On working in fragile contexts – perspective and experiences from the Aga Khan Foundation

“We are inclusive in what we do. Our ethics require it.”

Michael Kocher, General Manager, Aga Khan Foundation

Working in areas of crisis and fragility

His Highness the Aga Khan is the 49th hereditary Imam of the Shia Ismaili Muslims. His Highness founded AKDN, including AKF  50 years ago, to support the commitment to improving the quality of life of their community and of all humanity.

This brings me to my topic: working in areas of crisis and fragility.

It so happens several of the countries where Ismailis live are areas of significant isolation, poverty and deprivation, and social tension, insecurity, or fragility. These are also many of the places where AKDN is present and active.

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I’m often asked whether we only work with Ismailis. It’s a natural question, since our geographies often overlap with places where Ismailis either live today or were present.

The answer is clear and categorical: absolutely not. In development, to focus only on one community to the detriment or exclusion of others would undermine everything we and our agencies are trying to achieve. A large percentage of our beneficiaries are in fact not Ismaili.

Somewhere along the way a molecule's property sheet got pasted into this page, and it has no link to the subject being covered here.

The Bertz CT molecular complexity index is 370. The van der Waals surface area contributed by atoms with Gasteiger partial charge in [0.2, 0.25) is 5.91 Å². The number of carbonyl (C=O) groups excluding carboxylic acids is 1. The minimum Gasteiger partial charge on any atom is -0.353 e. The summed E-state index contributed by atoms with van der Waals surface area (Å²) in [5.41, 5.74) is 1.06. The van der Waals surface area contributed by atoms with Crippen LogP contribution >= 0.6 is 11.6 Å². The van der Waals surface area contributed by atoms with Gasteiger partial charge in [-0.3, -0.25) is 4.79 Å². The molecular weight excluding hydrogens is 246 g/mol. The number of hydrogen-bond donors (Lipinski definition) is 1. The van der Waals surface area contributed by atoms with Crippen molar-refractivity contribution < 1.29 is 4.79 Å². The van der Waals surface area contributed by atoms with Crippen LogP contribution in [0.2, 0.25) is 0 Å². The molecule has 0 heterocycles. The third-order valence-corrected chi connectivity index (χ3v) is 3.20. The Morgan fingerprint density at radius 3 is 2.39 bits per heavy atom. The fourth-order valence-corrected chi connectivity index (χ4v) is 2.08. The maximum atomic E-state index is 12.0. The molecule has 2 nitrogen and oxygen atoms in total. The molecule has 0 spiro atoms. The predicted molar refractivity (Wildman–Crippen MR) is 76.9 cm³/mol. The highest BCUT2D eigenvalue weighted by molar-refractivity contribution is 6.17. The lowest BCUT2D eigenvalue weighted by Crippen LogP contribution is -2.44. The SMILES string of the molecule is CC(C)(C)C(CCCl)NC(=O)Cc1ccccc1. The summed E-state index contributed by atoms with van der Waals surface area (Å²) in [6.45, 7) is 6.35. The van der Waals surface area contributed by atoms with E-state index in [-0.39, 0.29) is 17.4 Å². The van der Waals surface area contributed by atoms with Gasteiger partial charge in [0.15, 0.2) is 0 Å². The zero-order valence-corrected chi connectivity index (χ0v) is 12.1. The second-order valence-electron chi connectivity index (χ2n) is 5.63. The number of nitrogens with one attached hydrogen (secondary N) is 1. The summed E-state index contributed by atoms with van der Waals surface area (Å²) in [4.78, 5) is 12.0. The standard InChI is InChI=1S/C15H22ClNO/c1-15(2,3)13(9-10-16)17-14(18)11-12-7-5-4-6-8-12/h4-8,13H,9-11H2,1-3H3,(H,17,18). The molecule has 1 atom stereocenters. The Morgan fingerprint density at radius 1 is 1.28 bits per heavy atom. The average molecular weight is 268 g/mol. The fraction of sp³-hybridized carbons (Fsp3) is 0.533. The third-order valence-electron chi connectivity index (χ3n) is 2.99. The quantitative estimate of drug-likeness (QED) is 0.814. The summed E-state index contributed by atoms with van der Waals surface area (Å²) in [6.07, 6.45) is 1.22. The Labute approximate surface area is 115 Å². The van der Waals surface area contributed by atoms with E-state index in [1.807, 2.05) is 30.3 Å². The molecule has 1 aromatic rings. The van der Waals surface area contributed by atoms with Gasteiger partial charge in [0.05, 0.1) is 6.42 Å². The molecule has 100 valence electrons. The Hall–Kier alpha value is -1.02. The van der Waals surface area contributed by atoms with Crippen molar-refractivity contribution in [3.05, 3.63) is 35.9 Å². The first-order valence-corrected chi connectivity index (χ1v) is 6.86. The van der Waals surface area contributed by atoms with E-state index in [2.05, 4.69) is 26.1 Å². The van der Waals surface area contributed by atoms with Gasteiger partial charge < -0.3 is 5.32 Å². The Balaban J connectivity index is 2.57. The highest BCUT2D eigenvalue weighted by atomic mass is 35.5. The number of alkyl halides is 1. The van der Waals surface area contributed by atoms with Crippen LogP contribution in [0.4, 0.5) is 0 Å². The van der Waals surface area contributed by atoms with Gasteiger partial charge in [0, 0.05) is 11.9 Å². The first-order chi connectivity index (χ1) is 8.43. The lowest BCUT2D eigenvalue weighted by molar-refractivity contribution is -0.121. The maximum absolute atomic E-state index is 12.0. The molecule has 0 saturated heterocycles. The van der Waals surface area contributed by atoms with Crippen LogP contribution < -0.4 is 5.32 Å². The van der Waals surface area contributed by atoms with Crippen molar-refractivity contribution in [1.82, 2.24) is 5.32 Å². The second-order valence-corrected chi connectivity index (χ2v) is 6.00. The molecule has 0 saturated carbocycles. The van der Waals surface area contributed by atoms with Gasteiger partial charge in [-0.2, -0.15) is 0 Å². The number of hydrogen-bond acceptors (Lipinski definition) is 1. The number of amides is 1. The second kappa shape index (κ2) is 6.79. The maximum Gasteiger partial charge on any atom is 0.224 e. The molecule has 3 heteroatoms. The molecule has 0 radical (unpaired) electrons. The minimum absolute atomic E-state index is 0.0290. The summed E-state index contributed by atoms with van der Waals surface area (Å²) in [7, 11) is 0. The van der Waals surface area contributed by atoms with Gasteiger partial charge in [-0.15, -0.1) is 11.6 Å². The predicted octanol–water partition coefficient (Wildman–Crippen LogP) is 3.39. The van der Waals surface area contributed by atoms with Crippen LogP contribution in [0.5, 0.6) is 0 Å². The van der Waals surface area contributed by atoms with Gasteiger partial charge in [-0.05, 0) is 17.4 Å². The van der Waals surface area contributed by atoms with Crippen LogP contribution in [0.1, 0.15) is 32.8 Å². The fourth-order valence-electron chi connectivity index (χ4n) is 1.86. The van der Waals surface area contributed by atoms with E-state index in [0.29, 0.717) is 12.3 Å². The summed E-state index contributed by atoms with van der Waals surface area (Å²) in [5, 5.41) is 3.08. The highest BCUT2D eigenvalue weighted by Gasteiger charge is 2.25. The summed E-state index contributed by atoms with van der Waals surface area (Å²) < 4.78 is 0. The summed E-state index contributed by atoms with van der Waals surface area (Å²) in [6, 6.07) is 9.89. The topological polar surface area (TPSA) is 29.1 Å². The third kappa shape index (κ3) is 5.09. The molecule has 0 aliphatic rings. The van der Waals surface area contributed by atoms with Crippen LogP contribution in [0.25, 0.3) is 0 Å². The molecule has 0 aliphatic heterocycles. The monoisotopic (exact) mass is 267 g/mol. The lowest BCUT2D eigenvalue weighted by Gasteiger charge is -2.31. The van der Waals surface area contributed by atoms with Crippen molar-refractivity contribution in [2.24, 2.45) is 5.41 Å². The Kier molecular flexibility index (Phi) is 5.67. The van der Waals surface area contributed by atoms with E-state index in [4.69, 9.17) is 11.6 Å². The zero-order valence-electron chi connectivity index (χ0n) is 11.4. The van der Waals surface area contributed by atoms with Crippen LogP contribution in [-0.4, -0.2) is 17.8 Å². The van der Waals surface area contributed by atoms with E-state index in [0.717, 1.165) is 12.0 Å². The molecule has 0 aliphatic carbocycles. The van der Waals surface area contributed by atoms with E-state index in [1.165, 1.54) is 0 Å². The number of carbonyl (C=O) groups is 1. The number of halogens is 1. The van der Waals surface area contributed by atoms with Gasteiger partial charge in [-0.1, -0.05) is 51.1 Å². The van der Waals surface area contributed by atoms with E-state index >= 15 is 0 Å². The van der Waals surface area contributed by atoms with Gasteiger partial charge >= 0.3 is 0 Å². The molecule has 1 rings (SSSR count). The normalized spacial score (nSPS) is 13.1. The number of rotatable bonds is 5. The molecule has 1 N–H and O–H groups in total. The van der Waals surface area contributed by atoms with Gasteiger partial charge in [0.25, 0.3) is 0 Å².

We take a community-based approach. In a fragile or conflict-prone area, and in development generally, the worst possible thing you could do is focus your activities on a subset of the population to the exclusion of others. That is the surest way to generate resentment, division and further conflict.

We are inclusive in what we do. Our ethics require it.

And so at AKDN, we’ve made it a founding principle to work with all people, of whatever background, wherever we’re present.

Before joining AKDN, I spent most of my career working for the International Rescue Committee – now headed by the UK’s former Foreign Secretary, David Miliband – in places of extreme fragility.

I joined the Aga Khan Foundation six years ago because I knew it took a long-term approach, focused on high-quality and on results, and had a deep reservoir of local legitimacy. I wanted to address the root causes of poverty, inequality, intolerance and strife.

As I think about the lessons we’ve learned in places of fragility, it is vital that I start with that – local roots, local legitimacy. It’s the heart of what we do, and critical to our success in difficult places.

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Author: ismailimail

Independent, civil society media featuring Ismaili Muslim community, inter and intra faith endeavors, achievements and humanitarian works.

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